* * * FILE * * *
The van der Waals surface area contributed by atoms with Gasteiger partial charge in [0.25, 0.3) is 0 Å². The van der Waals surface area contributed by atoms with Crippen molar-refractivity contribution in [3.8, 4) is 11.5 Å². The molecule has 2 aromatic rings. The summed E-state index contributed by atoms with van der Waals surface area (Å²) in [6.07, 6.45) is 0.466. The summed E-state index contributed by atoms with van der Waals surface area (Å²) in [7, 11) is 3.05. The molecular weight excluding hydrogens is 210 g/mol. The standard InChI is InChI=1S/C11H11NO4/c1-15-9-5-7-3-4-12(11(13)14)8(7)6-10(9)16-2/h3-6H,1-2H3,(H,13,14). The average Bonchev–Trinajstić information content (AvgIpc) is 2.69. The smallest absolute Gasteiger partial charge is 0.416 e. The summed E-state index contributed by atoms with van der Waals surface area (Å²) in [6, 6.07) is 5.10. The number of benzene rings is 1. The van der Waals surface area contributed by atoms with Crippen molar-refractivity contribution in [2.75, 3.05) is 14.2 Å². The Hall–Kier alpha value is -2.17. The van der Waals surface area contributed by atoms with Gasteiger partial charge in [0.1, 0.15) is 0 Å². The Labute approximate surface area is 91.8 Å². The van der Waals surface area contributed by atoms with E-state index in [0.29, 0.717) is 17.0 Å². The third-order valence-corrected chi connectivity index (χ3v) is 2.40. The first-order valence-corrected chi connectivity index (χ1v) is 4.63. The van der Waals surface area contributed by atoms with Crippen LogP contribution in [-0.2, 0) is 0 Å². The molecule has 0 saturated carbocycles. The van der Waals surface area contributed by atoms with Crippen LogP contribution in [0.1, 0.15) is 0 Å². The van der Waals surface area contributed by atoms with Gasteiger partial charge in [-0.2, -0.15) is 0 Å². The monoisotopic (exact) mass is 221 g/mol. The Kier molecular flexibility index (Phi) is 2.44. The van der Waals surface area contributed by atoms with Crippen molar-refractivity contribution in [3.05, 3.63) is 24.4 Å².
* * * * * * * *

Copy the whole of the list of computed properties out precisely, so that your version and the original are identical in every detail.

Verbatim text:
The van der Waals surface area contributed by atoms with Gasteiger partial charge in [0.25, 0.3) is 0 Å². The van der Waals surface area contributed by atoms with Crippen molar-refractivity contribution in [3.8, 4) is 11.5 Å². The molecule has 2 aromatic rings. The summed E-state index contributed by atoms with van der Waals surface area (Å²) in [6.07, 6.45) is 0.466. The summed E-state index contributed by atoms with van der Waals surface area (Å²) in [7, 11) is 3.05. The molecular weight excluding hydrogens is 210 g/mol. The standard InChI is InChI=1S/C11H11NO4/c1-15-9-5-7-3-4-12(11(13)14)8(7)6-10(9)16-2/h3-6H,1-2H3,(H,13,14). The average Bonchev–Trinajstić information content (AvgIpc) is 2.69. The smallest absolute Gasteiger partial charge is 0.416 e. The summed E-state index contributed by atoms with van der Waals surface area (Å²) in [6, 6.07) is 5.10. The number of benzene rings is 1. The van der Waals surface area contributed by atoms with Crippen molar-refractivity contribution in [2.75, 3.05) is 14.2 Å². The Hall–Kier alpha value is -2.17. The van der Waals surface area contributed by atoms with Gasteiger partial charge in [0.1, 0.15) is 0 Å². The Labute approximate surface area is 91.8 Å². The van der Waals surface area contributed by atoms with E-state index in [0.29, 0.717) is 17.0 Å². The third-order valence-corrected chi connectivity index (χ3v) is 2.40. The first-order valence-corrected chi connectivity index (χ1v) is 4.63. The van der Waals surface area contributed by atoms with Crippen LogP contribution in [-0.2, 0) is 0 Å². The molecule has 0 saturated carbocycles. The van der Waals surface area contributed by atoms with Crippen LogP contribution in [0.1, 0.15) is 0 Å². The van der Waals surface area contributed by atoms with Gasteiger partial charge in [-0.2, -0.15) is 0 Å². The monoisotopic (exact) mass is 221 g/mol. The Kier molecular flexibility index (Phi) is 2.44. The van der Waals surface area contributed by atoms with Crippen molar-refractivity contribution in [3.05, 3.63) is 24.4 Å².